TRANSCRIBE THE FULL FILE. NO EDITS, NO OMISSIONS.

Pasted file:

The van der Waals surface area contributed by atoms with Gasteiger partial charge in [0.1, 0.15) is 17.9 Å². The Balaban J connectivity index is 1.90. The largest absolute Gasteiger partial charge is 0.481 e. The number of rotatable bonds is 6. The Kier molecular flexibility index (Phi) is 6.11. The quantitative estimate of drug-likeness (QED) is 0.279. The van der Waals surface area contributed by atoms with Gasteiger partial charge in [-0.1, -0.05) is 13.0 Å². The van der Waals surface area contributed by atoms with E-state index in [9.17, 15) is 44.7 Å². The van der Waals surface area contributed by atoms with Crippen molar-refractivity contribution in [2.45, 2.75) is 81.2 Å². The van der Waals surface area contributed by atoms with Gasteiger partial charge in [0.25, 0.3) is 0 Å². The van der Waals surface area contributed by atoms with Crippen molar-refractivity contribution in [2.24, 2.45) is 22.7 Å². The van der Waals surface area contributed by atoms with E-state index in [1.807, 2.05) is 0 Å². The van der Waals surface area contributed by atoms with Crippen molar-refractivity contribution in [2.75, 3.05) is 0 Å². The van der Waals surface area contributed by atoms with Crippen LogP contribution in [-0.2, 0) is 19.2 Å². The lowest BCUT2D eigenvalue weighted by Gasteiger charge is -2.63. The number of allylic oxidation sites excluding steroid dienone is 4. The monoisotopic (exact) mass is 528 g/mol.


The van der Waals surface area contributed by atoms with Gasteiger partial charge in [0.1, 0.15) is 17.9 Å². The Balaban J connectivity index is 1.90. The largest absolute Gasteiger partial charge is 0.481 e. The number of rotatable bonds is 6. The Kier molecular flexibility index (Phi) is 6.11. The quantitative estimate of drug-likeness (QED) is 0.279. The van der Waals surface area contributed by atoms with Gasteiger partial charge in [-0.1, -0.05) is 13.0 Å². The van der Waals surface area contributed by atoms with E-state index in [9.17, 15) is 44.7 Å². The van der Waals surface area contributed by atoms with Crippen molar-refractivity contribution in [2.45, 2.75) is 81.2 Å². The van der Waals surface area contributed by atoms with Gasteiger partial charge in [0.25, 0.3) is 0 Å². The van der Waals surface area contributed by atoms with Crippen molar-refractivity contribution in [2.24, 2.45) is 22.7 Å². The van der Waals surface area contributed by atoms with E-state index in [1.807, 2.05) is 0 Å². The van der Waals surface area contributed by atoms with Crippen molar-refractivity contribution in [2.75, 3.05) is 0 Å². The van der Waals surface area contributed by atoms with Crippen LogP contribution in [-0.2, 0) is 19.2 Å². The lowest BCUT2D eigenvalue weighted by Gasteiger charge is -2.63. The number of allylic oxidation sites excluding steroid dienone is 4. The monoisotopic (exact) mass is 528 g/mol.